One hot summer day, to be precise, one Friday the thirteenth of August, at about a quarter to three in the afternoon, I fell in love. Well, it was a hot day sometime in August 1980, and I’ll tell you soon why I don’t really know the time of day. What I can tell you for sure is that it was day 285 on the Iran hostage calendar, and the brunette sitting next to me at the bar asked me what time it was. Couldn’t she see I wasn’t wearing a watch? Oh, I get it. Duh!
I didn’t have a watch, but she had a ring the size of a Rolex. She knew I was just passing through. The backpack said “hitchhiker” as much as the ring said “married.”
“Need a ride?” she asked.
“To L.A.” I said, just in case she was talking about a car. Maybe I should have said, “Yeah baby!” But I wasn’t as cool back then. Besides, she didn’t look anything like a “yeah baby.” She was more like, “See, how she leans her cheek upon her hand! O that I were a glove upon that hand that I might touch that cheek!”
It wasn’t a Shakespeare kind of joint though. Kern County, California could be in parts of Khuzestan, Iran: Nothing but oil rigs, tanker trucks and scorpions. She smelled way too nice to be an oil rig, and she moved way too fast for a tanker truck. So fast she made me forget all about the scorpion part. The first sip of my Budweiser tasted like her lipstick. She didn’t even ask; just grabbed the bottle from me and put her mouth on it.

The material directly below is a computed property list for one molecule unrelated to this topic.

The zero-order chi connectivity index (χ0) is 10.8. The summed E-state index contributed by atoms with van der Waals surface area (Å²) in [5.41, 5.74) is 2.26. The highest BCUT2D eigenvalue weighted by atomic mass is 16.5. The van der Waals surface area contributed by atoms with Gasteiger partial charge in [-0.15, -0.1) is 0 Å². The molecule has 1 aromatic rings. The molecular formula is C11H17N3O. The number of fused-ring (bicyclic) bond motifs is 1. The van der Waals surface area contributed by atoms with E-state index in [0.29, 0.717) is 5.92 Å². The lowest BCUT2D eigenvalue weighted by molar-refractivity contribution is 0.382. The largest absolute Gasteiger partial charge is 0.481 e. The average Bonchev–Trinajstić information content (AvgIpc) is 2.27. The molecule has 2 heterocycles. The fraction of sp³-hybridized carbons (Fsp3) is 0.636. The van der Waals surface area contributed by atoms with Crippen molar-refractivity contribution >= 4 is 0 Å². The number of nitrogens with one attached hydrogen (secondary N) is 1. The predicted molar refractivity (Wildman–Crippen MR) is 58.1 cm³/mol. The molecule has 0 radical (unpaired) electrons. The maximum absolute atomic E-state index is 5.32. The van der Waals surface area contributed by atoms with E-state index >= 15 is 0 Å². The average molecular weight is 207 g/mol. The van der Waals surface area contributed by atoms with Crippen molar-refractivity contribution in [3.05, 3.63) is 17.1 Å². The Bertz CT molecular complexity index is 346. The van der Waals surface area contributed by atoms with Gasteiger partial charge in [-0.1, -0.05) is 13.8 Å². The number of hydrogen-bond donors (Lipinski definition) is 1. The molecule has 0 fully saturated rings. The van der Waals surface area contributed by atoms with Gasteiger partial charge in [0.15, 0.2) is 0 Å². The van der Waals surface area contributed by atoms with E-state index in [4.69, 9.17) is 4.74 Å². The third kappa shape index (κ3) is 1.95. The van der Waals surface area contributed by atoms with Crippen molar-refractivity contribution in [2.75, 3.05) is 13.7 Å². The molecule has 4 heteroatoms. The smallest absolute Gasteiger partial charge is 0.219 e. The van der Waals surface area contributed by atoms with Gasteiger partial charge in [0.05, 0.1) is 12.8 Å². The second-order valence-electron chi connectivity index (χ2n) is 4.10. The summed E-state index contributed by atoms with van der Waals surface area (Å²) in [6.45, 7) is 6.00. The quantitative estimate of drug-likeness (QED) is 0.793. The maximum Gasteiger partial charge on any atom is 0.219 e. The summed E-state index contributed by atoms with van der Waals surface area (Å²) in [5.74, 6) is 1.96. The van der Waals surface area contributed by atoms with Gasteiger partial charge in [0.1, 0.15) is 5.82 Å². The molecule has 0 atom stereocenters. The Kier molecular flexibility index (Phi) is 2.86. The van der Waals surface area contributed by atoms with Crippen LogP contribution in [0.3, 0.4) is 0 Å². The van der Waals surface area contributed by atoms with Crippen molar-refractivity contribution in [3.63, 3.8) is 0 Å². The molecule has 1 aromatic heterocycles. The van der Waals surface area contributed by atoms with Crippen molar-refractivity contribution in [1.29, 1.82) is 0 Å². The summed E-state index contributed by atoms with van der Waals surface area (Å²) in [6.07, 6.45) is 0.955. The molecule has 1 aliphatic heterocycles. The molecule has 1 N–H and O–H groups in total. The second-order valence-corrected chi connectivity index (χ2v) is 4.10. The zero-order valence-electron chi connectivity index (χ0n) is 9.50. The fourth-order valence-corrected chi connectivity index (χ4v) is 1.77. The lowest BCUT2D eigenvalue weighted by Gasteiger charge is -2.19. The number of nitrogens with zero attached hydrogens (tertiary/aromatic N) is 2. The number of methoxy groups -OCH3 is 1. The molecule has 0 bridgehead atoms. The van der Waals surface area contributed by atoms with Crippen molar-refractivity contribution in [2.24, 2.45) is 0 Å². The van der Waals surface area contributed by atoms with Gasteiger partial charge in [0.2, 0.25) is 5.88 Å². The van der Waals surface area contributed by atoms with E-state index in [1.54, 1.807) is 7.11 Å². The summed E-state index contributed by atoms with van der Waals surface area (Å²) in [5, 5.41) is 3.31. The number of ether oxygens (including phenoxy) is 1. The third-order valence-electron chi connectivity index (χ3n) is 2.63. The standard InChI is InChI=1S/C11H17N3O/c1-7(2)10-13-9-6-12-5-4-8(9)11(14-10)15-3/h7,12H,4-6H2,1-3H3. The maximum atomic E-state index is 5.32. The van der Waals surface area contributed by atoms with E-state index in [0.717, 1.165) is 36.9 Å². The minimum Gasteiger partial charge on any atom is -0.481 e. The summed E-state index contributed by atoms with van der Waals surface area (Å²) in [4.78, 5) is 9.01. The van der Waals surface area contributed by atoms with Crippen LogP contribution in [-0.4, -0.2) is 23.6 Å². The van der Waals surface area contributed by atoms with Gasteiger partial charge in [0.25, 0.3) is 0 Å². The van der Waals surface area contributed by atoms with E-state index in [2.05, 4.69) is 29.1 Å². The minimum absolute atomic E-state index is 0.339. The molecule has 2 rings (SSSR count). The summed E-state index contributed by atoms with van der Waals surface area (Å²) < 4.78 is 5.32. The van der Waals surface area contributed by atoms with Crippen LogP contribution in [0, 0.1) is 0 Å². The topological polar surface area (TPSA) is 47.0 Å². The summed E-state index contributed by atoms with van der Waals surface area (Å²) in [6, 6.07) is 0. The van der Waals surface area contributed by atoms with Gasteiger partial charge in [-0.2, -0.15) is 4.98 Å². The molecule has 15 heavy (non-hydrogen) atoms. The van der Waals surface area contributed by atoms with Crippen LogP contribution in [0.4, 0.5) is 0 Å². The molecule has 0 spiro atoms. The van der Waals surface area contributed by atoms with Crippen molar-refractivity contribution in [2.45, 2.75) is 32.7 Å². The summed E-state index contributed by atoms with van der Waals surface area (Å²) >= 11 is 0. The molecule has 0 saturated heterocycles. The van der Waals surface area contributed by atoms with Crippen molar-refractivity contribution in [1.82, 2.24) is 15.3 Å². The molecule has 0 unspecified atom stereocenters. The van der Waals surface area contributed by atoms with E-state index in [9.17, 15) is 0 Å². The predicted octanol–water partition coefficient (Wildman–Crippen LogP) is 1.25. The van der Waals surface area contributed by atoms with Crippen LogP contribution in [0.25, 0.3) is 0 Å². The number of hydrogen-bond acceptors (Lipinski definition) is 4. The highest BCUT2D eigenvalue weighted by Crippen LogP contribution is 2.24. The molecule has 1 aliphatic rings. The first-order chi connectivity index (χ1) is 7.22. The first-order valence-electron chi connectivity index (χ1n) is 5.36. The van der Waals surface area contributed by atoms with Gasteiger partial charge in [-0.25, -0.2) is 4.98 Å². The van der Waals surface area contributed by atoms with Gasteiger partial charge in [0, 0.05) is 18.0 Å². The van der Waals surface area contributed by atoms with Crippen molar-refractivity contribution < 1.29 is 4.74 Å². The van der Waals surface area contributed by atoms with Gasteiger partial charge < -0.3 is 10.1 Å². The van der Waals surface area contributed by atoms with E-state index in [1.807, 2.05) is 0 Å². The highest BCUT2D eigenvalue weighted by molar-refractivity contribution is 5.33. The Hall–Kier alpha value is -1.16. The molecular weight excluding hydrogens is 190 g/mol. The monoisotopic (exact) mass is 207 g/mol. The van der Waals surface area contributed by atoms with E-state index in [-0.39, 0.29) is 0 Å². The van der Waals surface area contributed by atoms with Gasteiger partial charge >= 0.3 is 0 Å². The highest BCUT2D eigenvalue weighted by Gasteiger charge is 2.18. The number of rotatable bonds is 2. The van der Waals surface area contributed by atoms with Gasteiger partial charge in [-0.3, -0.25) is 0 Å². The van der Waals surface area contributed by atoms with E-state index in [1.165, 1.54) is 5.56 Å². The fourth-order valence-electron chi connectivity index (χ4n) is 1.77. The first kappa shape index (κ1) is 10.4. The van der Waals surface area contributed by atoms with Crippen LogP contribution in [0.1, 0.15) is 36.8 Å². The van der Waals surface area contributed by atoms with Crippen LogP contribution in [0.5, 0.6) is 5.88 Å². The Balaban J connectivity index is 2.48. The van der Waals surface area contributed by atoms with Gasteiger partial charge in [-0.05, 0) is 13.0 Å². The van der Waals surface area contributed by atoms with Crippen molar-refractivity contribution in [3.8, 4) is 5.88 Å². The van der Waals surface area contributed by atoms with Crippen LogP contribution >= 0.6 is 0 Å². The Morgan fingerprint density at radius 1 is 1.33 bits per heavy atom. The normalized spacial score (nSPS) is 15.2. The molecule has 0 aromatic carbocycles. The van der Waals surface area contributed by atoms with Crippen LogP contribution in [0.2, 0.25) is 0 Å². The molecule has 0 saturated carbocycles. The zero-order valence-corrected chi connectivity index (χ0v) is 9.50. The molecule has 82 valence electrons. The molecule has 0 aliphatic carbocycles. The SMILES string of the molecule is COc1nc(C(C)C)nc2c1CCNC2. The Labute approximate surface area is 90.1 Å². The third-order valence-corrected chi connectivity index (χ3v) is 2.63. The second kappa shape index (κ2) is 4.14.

A pack of males at the pool table got whiff of the stranger poaching in their territory. Usually that’s no big deal; worst case, I’d take my hand off her knee and run. I’d rather some thug laugh at me than totally aablamboo my face. But this was the 285th day of the hostage crisis. Day 1 or 2 or even 20 was probably safe with this crowd. But after 285 days, even the coma cases knew something was going down at the Emma Sea in Teran–wherever that was. I just hoped she wouldn’t ask me where I was from, because no way I was going to be “Persian.” Hiding a personal embarrassment is one thing. But when your people do something shameful, disowning them hurts more than taking blows for them.
“So, where’re you from?” She asked inevitably.
“Iran,” I replied, nervously darting an eye to the pool table gang. One of the guys was so big he racked the balls from the same end of the table he stood to break from. There was more steak on him than you could get from a heifer.
“His name’s Big Meat,” she explained. “And he’s going kill you, Sweetie.”
“Why? I didn’t even lay a finger him.”
“You don’t have to.”
“Look, I don’t like this hostage thing any more than Big Beef.”
“Big Meat,” she corrected with a salami roll gesture. “’Cuz he’s so…”
“Look, if it were up to me,” I stammered, “The hostages would be home already.”
“Won’t make a difference to Big Meat,” she said sadly shaking her head.
“So he’s going to kill me just because I’m Iranian?”
“No Hon,” she sighed, slipping her hand out of mine. “He’s going kill you just because he’s my husband.”
Did I mention scorpions?
I planted a quick kiss on the surprised face of the beautiful arachnid, and took off running. She had just saved me from having it out with Big Meat over Iran.